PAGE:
Over the weekend, people gathered in several communities across the nation to protest the police killings of African-Americans. Most recently were the deaths of Alton Sterling in Baton Rouge, Louisiana and Philando Castile St. Paul, Minnesota at the hands of police.
In Galesburg, a Black Lives Matters group led an awareness march down the sidewalk of Henderson St. The event drew a couple hundred people from all walks of life and different skin colors.
Before the march, organizers stressed that the protest was to be peaceful and they asked participants to ignore the opposition and any confrontation they were sure would come.
But, during the walk, the group was met only with encouragement from the community. Demonstrators chanted phrases such as, “peace, love unity” and “we want justice, we want peace.” All the while, motorists frequently slowed down, honked their car horns and waved.
At Dairy Queen, which served as the half way point for the walk, employees offered the demonstrators glasses of ice water to help relieve them of the summer heat.
Anthony Law, Coordinator for Minority Outreach at Carl Sandburg College, was pleasantly surprised by the community’s warm embrace. Law describes Galesburg as a diverse community that has a good relationship with its police force.
“We’re not on an island. We’re Galesburg, Illinois of the United States of America. Right now in this country, there are some issues,” Law said. “So, I mean, we would be foolish to sit back and say not here because every community that there has been an incident, the day before said not here, and then it happened.”
Law helped his students organize the more than 2 mile march down the sidewalk of Henderson St. from Dunham Sports to Dairy Queen and then back.
“We thought about whether it was too long and if people would get tired. You know, what we need to be tired of is discrimination. So this is an analogy for that. For being tired of the things that we see, the inequalities, the discrimination that we see. So yes, it is kind of a physical metaphor. But yes, we wanted to have some sweat going down our brows,” Law said.
Law is also an advisor to the Men of Distinction fraternity and Women of Character sorority at Carl Sandburg College. He said the organizations serve as retention and success programs for minority students. Many of the demonstrators were college students and members of MoD and WoC. Law said he’s been encouraging his students to put action behind their activism.
Timeisha Watts graduated from Carl Sandburg College. Watts said she feels the civil rights movement got cut short, and it needs to be finished. She said the march was a good first step.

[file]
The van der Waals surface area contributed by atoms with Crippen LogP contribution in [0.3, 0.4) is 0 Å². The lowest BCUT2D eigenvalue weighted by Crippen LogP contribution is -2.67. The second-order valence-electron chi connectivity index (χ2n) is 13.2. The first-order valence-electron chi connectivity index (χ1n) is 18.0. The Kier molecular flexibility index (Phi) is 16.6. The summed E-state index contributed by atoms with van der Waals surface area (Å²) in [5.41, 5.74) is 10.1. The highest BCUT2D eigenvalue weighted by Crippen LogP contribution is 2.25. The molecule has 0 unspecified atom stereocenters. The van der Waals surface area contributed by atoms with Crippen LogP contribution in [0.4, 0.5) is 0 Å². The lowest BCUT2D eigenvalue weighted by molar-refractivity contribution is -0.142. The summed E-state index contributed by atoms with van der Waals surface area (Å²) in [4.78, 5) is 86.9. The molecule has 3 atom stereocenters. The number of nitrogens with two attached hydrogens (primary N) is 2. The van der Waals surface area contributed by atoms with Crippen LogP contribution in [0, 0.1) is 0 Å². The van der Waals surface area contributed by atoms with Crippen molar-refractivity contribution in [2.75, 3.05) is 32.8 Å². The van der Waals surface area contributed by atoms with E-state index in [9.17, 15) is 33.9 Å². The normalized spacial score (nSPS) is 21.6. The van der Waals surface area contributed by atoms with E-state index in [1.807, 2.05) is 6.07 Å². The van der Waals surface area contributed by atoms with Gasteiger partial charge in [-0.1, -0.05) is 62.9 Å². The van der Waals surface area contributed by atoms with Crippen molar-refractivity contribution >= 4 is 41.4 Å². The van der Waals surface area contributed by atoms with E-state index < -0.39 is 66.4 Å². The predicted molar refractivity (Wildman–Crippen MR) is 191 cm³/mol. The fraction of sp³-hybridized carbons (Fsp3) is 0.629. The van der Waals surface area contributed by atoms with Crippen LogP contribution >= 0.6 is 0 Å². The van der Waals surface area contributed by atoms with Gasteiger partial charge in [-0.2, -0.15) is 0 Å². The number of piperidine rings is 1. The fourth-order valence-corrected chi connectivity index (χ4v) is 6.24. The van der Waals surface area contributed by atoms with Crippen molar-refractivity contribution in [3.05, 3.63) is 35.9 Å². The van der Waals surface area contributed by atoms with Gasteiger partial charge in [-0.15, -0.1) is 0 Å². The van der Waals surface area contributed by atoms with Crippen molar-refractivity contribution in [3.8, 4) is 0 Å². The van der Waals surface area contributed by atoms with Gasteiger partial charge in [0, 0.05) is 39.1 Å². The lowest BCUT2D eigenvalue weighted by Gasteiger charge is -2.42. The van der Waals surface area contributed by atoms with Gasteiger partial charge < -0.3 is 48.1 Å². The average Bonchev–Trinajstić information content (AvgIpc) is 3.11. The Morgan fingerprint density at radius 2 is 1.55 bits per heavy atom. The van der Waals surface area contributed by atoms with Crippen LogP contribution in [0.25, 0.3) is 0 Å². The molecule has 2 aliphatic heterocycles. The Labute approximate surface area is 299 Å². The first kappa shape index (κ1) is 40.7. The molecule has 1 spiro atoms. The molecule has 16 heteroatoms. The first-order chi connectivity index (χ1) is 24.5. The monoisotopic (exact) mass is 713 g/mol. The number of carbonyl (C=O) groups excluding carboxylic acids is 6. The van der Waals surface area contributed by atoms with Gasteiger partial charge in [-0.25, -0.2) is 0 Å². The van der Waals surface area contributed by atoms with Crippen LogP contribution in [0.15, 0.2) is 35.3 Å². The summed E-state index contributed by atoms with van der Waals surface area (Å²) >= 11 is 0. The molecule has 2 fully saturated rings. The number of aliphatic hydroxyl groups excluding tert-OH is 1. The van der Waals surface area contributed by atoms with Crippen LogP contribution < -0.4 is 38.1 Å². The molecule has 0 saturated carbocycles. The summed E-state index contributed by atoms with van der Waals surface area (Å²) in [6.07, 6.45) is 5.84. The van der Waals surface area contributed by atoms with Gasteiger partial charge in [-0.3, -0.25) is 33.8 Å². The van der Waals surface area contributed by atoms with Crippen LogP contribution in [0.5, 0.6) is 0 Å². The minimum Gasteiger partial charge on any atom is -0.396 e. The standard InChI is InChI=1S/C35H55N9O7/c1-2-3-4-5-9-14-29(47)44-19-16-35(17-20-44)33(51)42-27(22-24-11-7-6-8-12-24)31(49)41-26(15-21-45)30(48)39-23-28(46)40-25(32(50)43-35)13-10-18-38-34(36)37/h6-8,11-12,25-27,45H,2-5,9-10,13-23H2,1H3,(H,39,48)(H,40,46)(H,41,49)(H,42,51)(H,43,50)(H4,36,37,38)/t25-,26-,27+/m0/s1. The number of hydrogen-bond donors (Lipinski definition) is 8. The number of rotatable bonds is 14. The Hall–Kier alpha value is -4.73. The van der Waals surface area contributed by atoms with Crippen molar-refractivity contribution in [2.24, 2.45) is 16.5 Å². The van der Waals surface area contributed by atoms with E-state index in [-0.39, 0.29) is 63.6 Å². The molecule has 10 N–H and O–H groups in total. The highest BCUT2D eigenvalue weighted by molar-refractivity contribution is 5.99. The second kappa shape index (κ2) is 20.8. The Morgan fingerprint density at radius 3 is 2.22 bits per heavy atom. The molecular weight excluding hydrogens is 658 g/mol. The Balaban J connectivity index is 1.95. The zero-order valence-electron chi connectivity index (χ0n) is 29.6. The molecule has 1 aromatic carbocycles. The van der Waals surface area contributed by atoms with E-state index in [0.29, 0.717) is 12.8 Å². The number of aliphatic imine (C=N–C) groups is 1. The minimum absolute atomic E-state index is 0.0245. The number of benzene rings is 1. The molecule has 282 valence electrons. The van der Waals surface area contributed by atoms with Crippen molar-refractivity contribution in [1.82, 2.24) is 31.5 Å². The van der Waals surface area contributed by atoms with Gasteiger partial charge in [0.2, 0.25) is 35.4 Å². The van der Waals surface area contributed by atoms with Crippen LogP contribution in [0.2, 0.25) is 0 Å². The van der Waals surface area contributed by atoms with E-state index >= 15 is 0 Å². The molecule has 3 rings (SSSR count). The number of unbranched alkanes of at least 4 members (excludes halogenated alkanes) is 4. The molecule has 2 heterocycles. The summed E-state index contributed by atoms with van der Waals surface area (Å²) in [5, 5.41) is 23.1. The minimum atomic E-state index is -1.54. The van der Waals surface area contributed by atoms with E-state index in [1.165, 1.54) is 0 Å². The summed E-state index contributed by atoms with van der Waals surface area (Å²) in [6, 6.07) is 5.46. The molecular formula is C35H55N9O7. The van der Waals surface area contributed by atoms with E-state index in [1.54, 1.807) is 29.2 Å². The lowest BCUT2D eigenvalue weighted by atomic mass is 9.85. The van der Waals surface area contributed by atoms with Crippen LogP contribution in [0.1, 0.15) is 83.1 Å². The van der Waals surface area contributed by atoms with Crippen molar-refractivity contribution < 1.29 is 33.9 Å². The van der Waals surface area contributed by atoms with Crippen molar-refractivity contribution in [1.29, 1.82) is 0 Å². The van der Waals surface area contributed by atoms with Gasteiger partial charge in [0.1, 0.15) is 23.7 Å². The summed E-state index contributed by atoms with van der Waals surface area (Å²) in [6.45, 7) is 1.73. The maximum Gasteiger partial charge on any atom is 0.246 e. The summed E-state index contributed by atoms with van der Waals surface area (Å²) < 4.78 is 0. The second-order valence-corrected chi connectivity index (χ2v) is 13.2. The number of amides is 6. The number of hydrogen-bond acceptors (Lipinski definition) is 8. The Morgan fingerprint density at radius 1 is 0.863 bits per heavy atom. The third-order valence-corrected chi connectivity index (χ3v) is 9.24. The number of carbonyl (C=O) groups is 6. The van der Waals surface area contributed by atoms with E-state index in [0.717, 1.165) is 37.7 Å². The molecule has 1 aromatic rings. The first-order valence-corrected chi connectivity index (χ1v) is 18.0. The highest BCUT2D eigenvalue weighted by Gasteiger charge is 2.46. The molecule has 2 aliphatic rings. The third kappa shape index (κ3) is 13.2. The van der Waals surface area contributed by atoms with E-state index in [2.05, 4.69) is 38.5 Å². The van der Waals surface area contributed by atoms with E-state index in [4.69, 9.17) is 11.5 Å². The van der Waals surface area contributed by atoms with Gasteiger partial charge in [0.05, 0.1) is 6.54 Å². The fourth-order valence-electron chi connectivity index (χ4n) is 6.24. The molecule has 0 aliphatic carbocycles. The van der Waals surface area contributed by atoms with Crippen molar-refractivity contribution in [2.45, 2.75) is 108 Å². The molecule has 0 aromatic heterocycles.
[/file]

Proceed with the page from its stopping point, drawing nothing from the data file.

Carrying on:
“I feel like using our voices, and not backing down and demanding, we are not asking any more, demanding justice, demanding peace, demanding equality is what we need to be doing,” Watt said.
Watts said she finds it unfair that her black teen brother is 21 times more likely to be shot than a white teenager his age.
“All I want is for me to not have worry about him every single day I leave. Will this be the day that he is playing with a friend’s BB-gun or something and a cop pulls up and in less than a minute analyzes the situation and shoots him? Will this be the day when my brother will be outside, doing what kids do, what all kids do and a cop gets fed up and he gets shot? Enough is enough,” Watts said.
Watt said she doesn’t want to have to worry about her family every day and whether they’ll be killed in a routine traffic stop.
Many of the demonstrators who participated in the Black Lives Matter awareness march said they felt it was an historic event for Galesburg.
Macomb Rally Smaller
The Black Lives Matter rally in Macomb drew about 40 people Saturday evening. The demonstrators met at Chandler Park, marched around the nearly deserted courthouse square, and returned to the park where they staged a one minute “Die-In” in honor of those who’ve lost their lives.
“How many people have to lose their lives? How many people have to suffer injustices until we end our silence?” asked Tiffany Geer, who helped organize the demonstration.
Geer said she has no problem with police officers who do their job and uphold their sworn duty to protect the public. But Geer said she does have an issue with officers who think they’re above the law and face no repercussions.
She also said the problem cannot be solved with violence. She urged demonstrators to contact politicians and tell them, “We deserve to have justice and peace in our streets.”
Shay Burris also told the crowd to stand up, speak out, and work for change. She said Americans need to do more than share comments on social media.
“My sons are not a hashtag. They're young, black, and gifted,” Burris said.
“And it's not about all lives mattering because all lives do matter. But it's the black lives that seem to be targeted. It's the brown lives. It's the Hispanics and the blacks and the Asians.”
Co-organizer Sam Waldo said Macomb has not experienced police shootings. But he said it’s still important to raise awareness. He said several hundred people in America have died in encounters with police so far this year. He believes police are too quick to reach for their weapons instead of trying to resolve situations without using force.